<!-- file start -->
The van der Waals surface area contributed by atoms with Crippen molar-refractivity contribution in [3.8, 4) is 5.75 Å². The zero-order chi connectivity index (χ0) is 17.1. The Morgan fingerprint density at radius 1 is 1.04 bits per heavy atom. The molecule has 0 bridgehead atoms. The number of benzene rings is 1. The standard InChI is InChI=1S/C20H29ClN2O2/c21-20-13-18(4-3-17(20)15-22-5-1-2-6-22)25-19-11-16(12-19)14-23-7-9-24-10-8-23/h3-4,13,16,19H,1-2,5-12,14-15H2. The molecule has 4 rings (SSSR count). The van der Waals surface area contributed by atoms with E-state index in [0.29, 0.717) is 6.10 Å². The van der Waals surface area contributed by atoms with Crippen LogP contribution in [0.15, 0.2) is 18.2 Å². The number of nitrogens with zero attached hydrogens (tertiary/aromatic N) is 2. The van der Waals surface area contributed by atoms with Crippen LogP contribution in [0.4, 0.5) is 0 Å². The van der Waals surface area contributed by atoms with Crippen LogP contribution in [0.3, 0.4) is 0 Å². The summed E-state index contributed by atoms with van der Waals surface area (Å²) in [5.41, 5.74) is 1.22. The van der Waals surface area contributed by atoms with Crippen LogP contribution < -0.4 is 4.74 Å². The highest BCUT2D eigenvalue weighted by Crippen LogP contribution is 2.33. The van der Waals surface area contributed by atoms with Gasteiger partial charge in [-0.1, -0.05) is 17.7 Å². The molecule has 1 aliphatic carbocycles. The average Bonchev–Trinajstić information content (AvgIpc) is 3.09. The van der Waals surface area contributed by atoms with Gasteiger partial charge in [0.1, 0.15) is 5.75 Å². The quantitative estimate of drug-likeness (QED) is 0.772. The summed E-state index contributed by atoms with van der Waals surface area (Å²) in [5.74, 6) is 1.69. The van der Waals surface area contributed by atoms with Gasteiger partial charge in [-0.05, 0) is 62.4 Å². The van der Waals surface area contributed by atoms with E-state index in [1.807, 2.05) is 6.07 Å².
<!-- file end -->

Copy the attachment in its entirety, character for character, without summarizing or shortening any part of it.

The van der Waals surface area contributed by atoms with Crippen molar-refractivity contribution in [3.8, 4) is 5.75 Å². The zero-order chi connectivity index (χ0) is 17.1. The Morgan fingerprint density at radius 1 is 1.04 bits per heavy atom. The molecule has 0 bridgehead atoms. The number of benzene rings is 1. The standard InChI is InChI=1S/C20H29ClN2O2/c21-20-13-18(4-3-17(20)15-22-5-1-2-6-22)25-19-11-16(12-19)14-23-7-9-24-10-8-23/h3-4,13,16,19H,1-2,5-12,14-15H2. The molecule has 4 rings (SSSR count). The van der Waals surface area contributed by atoms with E-state index in [0.29, 0.717) is 6.10 Å². The van der Waals surface area contributed by atoms with Crippen LogP contribution in [0.15, 0.2) is 18.2 Å². The number of nitrogens with zero attached hydrogens (tertiary/aromatic N) is 2. The van der Waals surface area contributed by atoms with Crippen LogP contribution in [0.4, 0.5) is 0 Å². The van der Waals surface area contributed by atoms with Crippen LogP contribution in [0.3, 0.4) is 0 Å². The summed E-state index contributed by atoms with van der Waals surface area (Å²) in [5.41, 5.74) is 1.22. The van der Waals surface area contributed by atoms with Crippen LogP contribution < -0.4 is 4.74 Å². The highest BCUT2D eigenvalue weighted by Crippen LogP contribution is 2.33. The van der Waals surface area contributed by atoms with Gasteiger partial charge in [-0.1, -0.05) is 17.7 Å². The molecule has 1 aliphatic carbocycles. The average Bonchev–Trinajstić information content (AvgIpc) is 3.09. The van der Waals surface area contributed by atoms with Gasteiger partial charge in [0.1, 0.15) is 5.75 Å². The quantitative estimate of drug-likeness (QED) is 0.772. The summed E-state index contributed by atoms with van der Waals surface area (Å²) in [5.74, 6) is 1.69. The van der Waals surface area contributed by atoms with Gasteiger partial charge in [-0.05, 0) is 62.4 Å². The van der Waals surface area contributed by atoms with E-state index in [1.807, 2.05) is 6.07 Å².